Inside the buds, Apple has upgraded to the new H2 chipset, which brings more powerful computational audio, allowing for adaptive transparency as well as “2x” better noise cancellation (Apple’s words). There’s a new “high excursion” driver, too, and the charging case now has UltraWideband built-in, which means you can track and locate it just like an Apple AirTag.
There’s also better battery life all-round. The buds themselves now give you up to six hours of listening time with ANC enabled (versus 4hrs 30mins in the original AirPods Pro), or 5hrs 30mins with spatial audio and head tracking enabled, and the charging case upgrades that to a total of 30 hours. Finally, charging is achieved via a Lightning connector or wirelessly via MagSafe and Qi-compatible chargers. If you own an Apple Watch, you can even use that to charge the case.
Apple AirPods Pro 2 review: Price and competition
Back when the original AirPods Pro were launched, there wasn’t an awful lot of competition around when it came to true wireless headphones with ANC. Today, however, the landscape has transformed and most manufacturers have models available at multiple price points.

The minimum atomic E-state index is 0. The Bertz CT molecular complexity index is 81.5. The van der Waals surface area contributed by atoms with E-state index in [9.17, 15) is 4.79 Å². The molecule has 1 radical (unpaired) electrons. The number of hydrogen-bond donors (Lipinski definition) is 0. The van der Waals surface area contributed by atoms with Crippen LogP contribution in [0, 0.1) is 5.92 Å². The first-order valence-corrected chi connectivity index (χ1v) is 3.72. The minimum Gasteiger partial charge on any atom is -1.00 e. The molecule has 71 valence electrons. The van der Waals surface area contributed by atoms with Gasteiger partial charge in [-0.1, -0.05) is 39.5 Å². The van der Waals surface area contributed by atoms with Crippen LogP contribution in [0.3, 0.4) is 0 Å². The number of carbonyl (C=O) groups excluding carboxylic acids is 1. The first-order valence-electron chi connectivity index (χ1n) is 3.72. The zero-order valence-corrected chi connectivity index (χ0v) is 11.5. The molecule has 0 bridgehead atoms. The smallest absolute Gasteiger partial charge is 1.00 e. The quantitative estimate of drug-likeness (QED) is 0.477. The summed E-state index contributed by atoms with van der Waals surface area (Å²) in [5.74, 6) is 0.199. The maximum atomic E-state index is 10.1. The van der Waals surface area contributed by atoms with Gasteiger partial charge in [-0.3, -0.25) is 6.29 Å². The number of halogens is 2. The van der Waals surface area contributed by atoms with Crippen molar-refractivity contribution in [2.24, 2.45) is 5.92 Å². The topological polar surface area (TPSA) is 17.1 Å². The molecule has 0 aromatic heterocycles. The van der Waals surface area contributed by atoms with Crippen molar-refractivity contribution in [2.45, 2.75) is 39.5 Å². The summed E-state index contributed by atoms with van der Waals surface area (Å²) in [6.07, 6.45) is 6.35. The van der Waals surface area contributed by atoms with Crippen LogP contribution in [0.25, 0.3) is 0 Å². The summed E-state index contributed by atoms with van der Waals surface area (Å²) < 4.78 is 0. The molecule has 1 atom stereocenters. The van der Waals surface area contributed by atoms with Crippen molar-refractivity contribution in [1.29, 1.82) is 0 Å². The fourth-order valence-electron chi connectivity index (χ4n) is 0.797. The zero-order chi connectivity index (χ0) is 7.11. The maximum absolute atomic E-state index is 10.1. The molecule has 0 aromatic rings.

The AirPods Pro 2’s price of £249 hasn’t changed since the first version and places them at the premium end of the current price spectrum for true wireless earbuds. They’re more expensive than other big-brand true wireless headphones from rival smartphone manufacturers such as Samsung’s Galaxy Buds2 Pro, which cost £219 and the Google Pixel Buds Pro (£180).
Typically, anyone considering spending this much on a pair of true wireless headphones should also be looking seriously at the Sony WF-1000XM4 (£200), which are our favourite all-rounders, or the Bose QuietComfort Earbuds (£230), which have incredibly effective ANC.
Apple AirPods Pro 2 review: Design, fit and features
Apple’s AirPods Pro 2 will be instantly familiar to most people, with their white, bulbous housings and short, stubby stems, as they’re not much different from the first AirPods Pro earbuds.
Like all wireless earbuds, they’re stored in a case that contains an extra battery that charges the buds while they’re stored. Pop the buds in the case and they’ll charge rapidly, delivering an hour of listening time for every five minutes they spend inside.